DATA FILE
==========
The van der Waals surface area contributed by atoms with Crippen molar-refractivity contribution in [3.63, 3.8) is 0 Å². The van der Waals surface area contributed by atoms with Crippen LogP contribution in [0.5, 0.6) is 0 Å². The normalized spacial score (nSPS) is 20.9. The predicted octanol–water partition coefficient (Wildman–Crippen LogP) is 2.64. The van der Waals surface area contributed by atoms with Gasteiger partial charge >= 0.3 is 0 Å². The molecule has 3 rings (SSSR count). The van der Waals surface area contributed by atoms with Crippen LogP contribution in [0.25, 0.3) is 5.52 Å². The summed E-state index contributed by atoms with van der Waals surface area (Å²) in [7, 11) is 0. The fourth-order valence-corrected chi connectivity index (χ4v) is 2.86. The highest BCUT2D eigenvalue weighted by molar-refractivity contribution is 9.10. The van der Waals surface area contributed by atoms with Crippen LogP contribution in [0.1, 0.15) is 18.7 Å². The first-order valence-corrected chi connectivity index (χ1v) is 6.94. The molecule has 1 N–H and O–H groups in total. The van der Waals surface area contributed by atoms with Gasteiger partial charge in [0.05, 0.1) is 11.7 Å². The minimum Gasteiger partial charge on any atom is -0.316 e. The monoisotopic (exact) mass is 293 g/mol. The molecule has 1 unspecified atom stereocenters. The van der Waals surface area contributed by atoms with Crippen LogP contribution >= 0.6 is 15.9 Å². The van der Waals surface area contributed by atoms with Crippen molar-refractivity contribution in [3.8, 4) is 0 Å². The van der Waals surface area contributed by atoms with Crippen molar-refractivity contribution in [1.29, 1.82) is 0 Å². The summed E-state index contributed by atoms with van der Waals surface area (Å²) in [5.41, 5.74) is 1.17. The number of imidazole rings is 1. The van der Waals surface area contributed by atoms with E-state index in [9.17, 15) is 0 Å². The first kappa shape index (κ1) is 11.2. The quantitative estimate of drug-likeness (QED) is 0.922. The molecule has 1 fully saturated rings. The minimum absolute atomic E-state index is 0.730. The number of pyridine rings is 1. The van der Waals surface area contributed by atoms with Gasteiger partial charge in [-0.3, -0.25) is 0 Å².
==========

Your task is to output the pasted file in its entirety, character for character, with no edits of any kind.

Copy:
The van der Waals surface area contributed by atoms with Crippen molar-refractivity contribution in [3.63, 3.8) is 0 Å². The van der Waals surface area contributed by atoms with Crippen LogP contribution in [0.5, 0.6) is 0 Å². The normalized spacial score (nSPS) is 20.9. The predicted octanol–water partition coefficient (Wildman–Crippen LogP) is 2.64. The van der Waals surface area contributed by atoms with Gasteiger partial charge >= 0.3 is 0 Å². The molecule has 3 rings (SSSR count). The van der Waals surface area contributed by atoms with Crippen LogP contribution in [0.25, 0.3) is 5.52 Å². The summed E-state index contributed by atoms with van der Waals surface area (Å²) in [7, 11) is 0. The fourth-order valence-corrected chi connectivity index (χ4v) is 2.86. The highest BCUT2D eigenvalue weighted by molar-refractivity contribution is 9.10. The van der Waals surface area contributed by atoms with Crippen LogP contribution in [0.1, 0.15) is 18.7 Å². The first-order valence-corrected chi connectivity index (χ1v) is 6.94. The molecule has 1 N–H and O–H groups in total. The van der Waals surface area contributed by atoms with Gasteiger partial charge in [0.05, 0.1) is 11.7 Å². The minimum Gasteiger partial charge on any atom is -0.316 e. The monoisotopic (exact) mass is 293 g/mol. The molecule has 1 unspecified atom stereocenters. The van der Waals surface area contributed by atoms with Crippen LogP contribution >= 0.6 is 15.9 Å². The van der Waals surface area contributed by atoms with Crippen molar-refractivity contribution in [3.8, 4) is 0 Å². The van der Waals surface area contributed by atoms with Crippen molar-refractivity contribution in [1.29, 1.82) is 0 Å². The summed E-state index contributed by atoms with van der Waals surface area (Å²) in [5.41, 5.74) is 1.17. The number of imidazole rings is 1. The van der Waals surface area contributed by atoms with E-state index in [9.17, 15) is 0 Å². The first kappa shape index (κ1) is 11.2. The quantitative estimate of drug-likeness (QED) is 0.922. The molecule has 1 fully saturated rings. The minimum absolute atomic E-state index is 0.730. The number of pyridine rings is 1. The van der Waals surface area contributed by atoms with Gasteiger partial charge in [-0.3, -0.25) is 0 Å².